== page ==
Pole pas de deux

Pole pas de deux

Tuesday, February 18, 2014

Men and Pole Dance: When I Dance

My time in pole dance has been filled with joy, laughter, wonderful friendships, and applause. I have also experienced rejection, injury, self-doubt, sexism, and tears. Nothing in my male life experience prepared me for the look into my soul that would come with swinging around a dance pole to “Clocks” by Coldplay. I have always been an extremely sensitive person in some ways. I don’t know if that is a result of brain chemistry, my Spanish-Italian ancestry, or some other cosmic force that pulls on my heart. All I know for sure is that before I took my first pole dance lesson I did NOT dance. My world revolved around my family, meteorology, ice hockey, and annoying my boss.

I really was not body aware before I started pole dancing. After my first lesson I needed to find something to wear that was as functional as the stuff that had a Mika or Pole Fit logo on it. But the crotch had to be cut differently. When I went out looking for something to dance in, all I could find was swimwear. The kind that leaves the world no doubt about the gifts nature gave you. 

As I stood before the swimwear rack at the sporting goods store, I knew I was in for a whole lot of conflict. Men and women were going to judge me. The mere mention of the word, “Speedo” would get me a bucket load of disgusted remarks from any woman under sixty that I knew. Unless of course it’s Channing Tatum. As I pulled a pair of boy short style Speedos up my legs I could hear the hockey locker room voices, “Is that gay or what?”

I honestly don’t know how I got past that first time in the fitting room. As I looked in the mirror I was thinking that women were going to see me climbing a dance pole in this swimsuit. I could see my stomach hanging over the edge of the drawstring. My fifty-two year old legs looked like they had been hit with a waffle iron, and the tattoos only my wife had seen were on display. I found myself thinking that ice hockey (all those hours in the weight rooms and skating) had given me a decent ass and good upper body. Maybe the women would notice my arms and chest and not see my gut. As I walked out of the store with my purchase I wasn’t so sure that I was safe in the place women were safe.

As my time in pole has progressed I have become acutely aware that some women really have issues with “scantily clad men.” There is an ongoing thread on the Studio Veena website about dress codes in pole studios. The majority of the women don’t want to dance in studios that are body shaming. I agree with them. If you are going to have issues with exposed body parts, why are you hanging out in pole dance studios? 

At the same time some of my best female pole friends are vocal about men wearing dance belts under their dance wear. I started wearing one right after I started taking ballet. Why? Because one day I was inverted and I noticed that you could see the entire outline of guy parts in my shorts. I was ashamed of my body. I wasn’t trying to expose it to anyone. It just happened. Last year I was dancing in a studio where a gay guy was dancing. He was coming out into the main studio floor from the bathroom where he had changed. He announced that he was coming out and the unified response that came from the women was, “You better not be wearing a thong.”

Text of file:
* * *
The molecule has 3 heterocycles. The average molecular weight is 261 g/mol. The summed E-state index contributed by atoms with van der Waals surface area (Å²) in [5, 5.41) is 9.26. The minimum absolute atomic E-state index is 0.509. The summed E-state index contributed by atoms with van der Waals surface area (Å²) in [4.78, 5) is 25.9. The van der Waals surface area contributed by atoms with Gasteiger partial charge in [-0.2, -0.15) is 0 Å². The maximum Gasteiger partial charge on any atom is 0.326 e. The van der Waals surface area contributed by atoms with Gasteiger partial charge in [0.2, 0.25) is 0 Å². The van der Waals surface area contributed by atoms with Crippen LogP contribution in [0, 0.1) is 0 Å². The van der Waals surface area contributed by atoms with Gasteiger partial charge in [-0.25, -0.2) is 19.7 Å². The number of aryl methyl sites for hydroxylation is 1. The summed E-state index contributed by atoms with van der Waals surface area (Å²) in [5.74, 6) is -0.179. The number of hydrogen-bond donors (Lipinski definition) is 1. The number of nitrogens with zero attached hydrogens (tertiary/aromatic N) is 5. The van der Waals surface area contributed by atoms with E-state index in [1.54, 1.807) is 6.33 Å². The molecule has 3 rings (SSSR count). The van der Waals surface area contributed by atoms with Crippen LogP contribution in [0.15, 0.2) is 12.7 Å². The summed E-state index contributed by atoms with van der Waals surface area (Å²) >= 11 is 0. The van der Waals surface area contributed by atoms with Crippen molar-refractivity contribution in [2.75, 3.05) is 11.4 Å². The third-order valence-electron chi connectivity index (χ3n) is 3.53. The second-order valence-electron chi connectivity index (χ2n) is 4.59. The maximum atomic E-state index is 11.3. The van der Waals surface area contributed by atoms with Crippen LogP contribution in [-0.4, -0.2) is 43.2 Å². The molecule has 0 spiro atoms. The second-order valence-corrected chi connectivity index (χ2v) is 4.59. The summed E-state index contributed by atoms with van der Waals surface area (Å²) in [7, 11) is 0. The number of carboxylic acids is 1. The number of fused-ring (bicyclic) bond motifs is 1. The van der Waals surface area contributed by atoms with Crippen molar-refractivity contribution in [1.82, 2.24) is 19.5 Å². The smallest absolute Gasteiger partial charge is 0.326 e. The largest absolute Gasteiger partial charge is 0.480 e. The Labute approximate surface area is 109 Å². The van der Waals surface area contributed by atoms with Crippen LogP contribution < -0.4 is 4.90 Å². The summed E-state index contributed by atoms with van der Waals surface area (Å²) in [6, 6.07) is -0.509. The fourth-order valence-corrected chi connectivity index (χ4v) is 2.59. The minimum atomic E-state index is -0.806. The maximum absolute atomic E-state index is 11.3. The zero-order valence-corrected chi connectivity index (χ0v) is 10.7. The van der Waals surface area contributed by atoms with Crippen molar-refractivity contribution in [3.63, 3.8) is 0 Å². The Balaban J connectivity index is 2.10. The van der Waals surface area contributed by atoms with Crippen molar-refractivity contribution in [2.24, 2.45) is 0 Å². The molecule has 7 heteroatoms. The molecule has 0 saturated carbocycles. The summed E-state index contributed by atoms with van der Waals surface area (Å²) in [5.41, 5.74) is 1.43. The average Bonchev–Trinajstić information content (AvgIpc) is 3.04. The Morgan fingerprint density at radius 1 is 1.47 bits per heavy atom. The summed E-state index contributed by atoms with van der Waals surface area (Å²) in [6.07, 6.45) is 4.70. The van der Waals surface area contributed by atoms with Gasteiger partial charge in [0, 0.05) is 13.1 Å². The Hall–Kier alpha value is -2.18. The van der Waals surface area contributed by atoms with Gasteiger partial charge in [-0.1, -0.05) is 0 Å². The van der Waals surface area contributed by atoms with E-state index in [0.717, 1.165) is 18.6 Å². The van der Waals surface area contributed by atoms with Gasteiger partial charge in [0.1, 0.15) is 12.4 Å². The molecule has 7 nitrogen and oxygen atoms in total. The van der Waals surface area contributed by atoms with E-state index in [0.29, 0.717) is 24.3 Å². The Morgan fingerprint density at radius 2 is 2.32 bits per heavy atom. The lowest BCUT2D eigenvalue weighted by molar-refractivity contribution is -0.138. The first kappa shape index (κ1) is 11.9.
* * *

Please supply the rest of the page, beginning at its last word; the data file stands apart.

I’m pretty sure that the response to a new thong or g-string in any pole studio I dance at would be different for a woman. At the same time I know that a guy with a Magic Mike body might also get a different response.  

How do I feel about that? The same way a woman feels when she opens the pages of a fashion magazine. I don’t feel sexy or “pretty”. I know I can never live up to the Photoshopped images. When I dance, I feel exposed and vulnerable. When I show emotion in a performance it comes naturally but only in the moment. When I look at the video of past shows I rarely see something I like. I keep doing it because I love to dance. You have to love it a lot to keep on dancing when you are a guy. Especially when you are a guy over fifty.

I try to keep a sense of humor about my dance and keep it fun. There are women who enjoy my company in the most intimate of pole classes. Just last month a Coed Art of Sensual Movement class started at one of the studios where I dance. I love the woman who teaches it. It is full blown erotic/stripper, complete with legwarmers, seven inch platforms, and chairs. I can chair dance, throw the “Hello Boys” shot and invert without stabbing myself. 

Two weeks ago I let the teacher tape one minute of me dancing to “Cola” by Lana Del Rey. I posted the clip on Studio Veena. Can I tell you a secret? I don’t hear lyrics very well in many pole studios with high ceilings. Too many Deep Purple concerts in my younger years. It was only after I was posted my dance on Veena that I looked up the lyrics to “Cola”. 

“My pussy taste like Pepsi-Cola”

Go ahead. Laugh with me. Laugh at me. It is all good.

“People have asked me why I chose to be a dancer. I did not choose. I was chosen to be a dancer, and with that, you live all your life.” Martha Graham

1 comment:

  1. I really like this post, it is a great insight into the vulnerability of dance and especially in pole dance. A lot of times we forget that everyone is feeling some version of this, and I think that for women it is hard to imagine a man feeling vulnerable. The way you describe choosing clothes and getting ready in a locker room is so familiar--I've been there too. It feels silly now that it didn't occur to me: men judge their bodies this harshly, too.

    And I never know the lyrics of songs! I have to look them up and half the time I am shocked at what I've been "singing" along to. Case in point, that song about the pumped up kicks that also happens to be about a school shooting, lol. That's one of my "sexy running" songs, so you can imagine the shock!